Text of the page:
Sunday 15 June was a day of mixed emotions for Porthcawl RNLI volunteer helm, Carl Evans as he retired from his role as sea going crew at Porthcawl.
Carl joined the crew during the summer of 1989 at the age of 23, two days after meeting his future wife Angela.
Carl said, 'I'm most grateful to Angela and all my family for supporting me over the 32 years during which I've been sea going crew at Porthcawl. I used to cycle down to the station as a child to see what was going on whenever I heard the sound of the maroons, so it was only natural I went on to join the crew.
'I've been been involved in many memorable shouts over the years including being crew of a callout in which helm, Stuart Roberts was awarded the RNLI's silver medal for gallantry. We launched onboard the station's D Class to rescue a surfer in conditions at the operating limits of a D Class lifeboat. The honorary secretary, John Williams made the difficult decision to allow the launch because the situation was so grave. The RNLI inspector described the service as being superbly executed in severe surf, wind and tidal conditions which demanded the most excellent confidence.
'Other memorable shouts include rescuing a fisherman who had been swept off Witches Point with Ross Purchase and Lewis. Another being locating a yacht lost in the dark at Nash Point. The yacht crew were very scared and disorientated and so grateful we found them and as we came alongside the yacht a 14 year old boy jumped straight onto the lifeboat. A launch that sticks in my mind is rescuing a swimmer who appeared to give up going face down in the water just as we arrived 10 feet from him. Pulling him out of the water and saving his life makes you proud to have the opportunity to volunteer as an RNLI crew member.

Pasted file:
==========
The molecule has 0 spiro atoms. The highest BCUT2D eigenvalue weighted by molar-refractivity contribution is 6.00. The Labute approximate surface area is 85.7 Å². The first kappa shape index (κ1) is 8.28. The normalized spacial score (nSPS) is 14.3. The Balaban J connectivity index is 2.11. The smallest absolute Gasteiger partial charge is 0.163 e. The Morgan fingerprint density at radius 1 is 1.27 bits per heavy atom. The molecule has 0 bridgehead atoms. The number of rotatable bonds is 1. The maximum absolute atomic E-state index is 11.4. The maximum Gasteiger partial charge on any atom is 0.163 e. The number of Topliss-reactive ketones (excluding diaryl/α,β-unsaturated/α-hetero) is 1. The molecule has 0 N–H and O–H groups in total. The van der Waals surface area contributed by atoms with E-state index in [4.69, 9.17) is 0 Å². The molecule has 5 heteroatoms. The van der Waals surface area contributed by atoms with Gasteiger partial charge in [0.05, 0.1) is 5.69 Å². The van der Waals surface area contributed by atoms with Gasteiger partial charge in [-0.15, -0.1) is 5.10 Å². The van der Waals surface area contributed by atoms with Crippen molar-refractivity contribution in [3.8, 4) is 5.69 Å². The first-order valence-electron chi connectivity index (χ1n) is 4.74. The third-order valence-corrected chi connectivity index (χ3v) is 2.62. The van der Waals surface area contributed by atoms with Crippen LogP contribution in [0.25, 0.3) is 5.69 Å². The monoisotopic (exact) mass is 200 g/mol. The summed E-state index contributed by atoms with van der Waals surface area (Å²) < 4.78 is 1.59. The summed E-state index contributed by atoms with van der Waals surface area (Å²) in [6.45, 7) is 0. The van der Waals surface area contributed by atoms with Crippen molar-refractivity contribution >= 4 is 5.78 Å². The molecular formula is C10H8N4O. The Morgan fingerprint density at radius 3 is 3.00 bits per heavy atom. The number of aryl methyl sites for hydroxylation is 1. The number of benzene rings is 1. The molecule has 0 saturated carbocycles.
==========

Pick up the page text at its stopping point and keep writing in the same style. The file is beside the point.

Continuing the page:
'As well as the notable rescues my best moments are seeing the new younger crew coming through and developing their skills. There's nothing more rewarding than helping them develop. I'm also very proud that my sons Dan and Lewis both joined the crew and whilst work commitments as a medical doctor meant Dan had to move away, Lewis is still a volunteer at Porthcawl. We have a great team at Porthcawl and I'm proud to be a part of it.'
On Sunday Carl was joined by members of his family for photo's in the marina onboard the charity's relief Atlantic 85 lifeboat, Irene Cornford. Carl was joined by wife Angela, son Dan (a previous member of Porthcawl's crew), son Lewis (a current member of Porthcawl's crew) along with Penny, Carl's dog for photographs on the lifeboat. A small presentation was made outside the lifeboat station to thank Carl for his service as sea going crew along with singing 'Happy Birthday!'
Lifeboat Operations Manager, Phillip Missen MBE said:
'Whilst it is sad to see Carl retiring as sea going crew we are most grateful to him for his service over the years. We're also pleased that Carl will be continuing to volunteer at Porthcawl in the role of shore crew and as a tractor driver.'
Key facts about the RNLI
The RNLI charity saves lives at sea. Its volunteers provide a 24-hour search and rescue service around the United Kingdom and Republic of Ireland coasts. The RNLI operates 238 lifeboat stations in the UK and Ireland and more than 240 lifeguard units on beaches around the UK and Channel Islands. The RNLI is independent of Coastguard and government and depends on voluntary donations and legacies to maintain its rescue service. Since the RNLI was founded in 1824, its lifeboat crews and lifeguards have saved over 142,700 lives.
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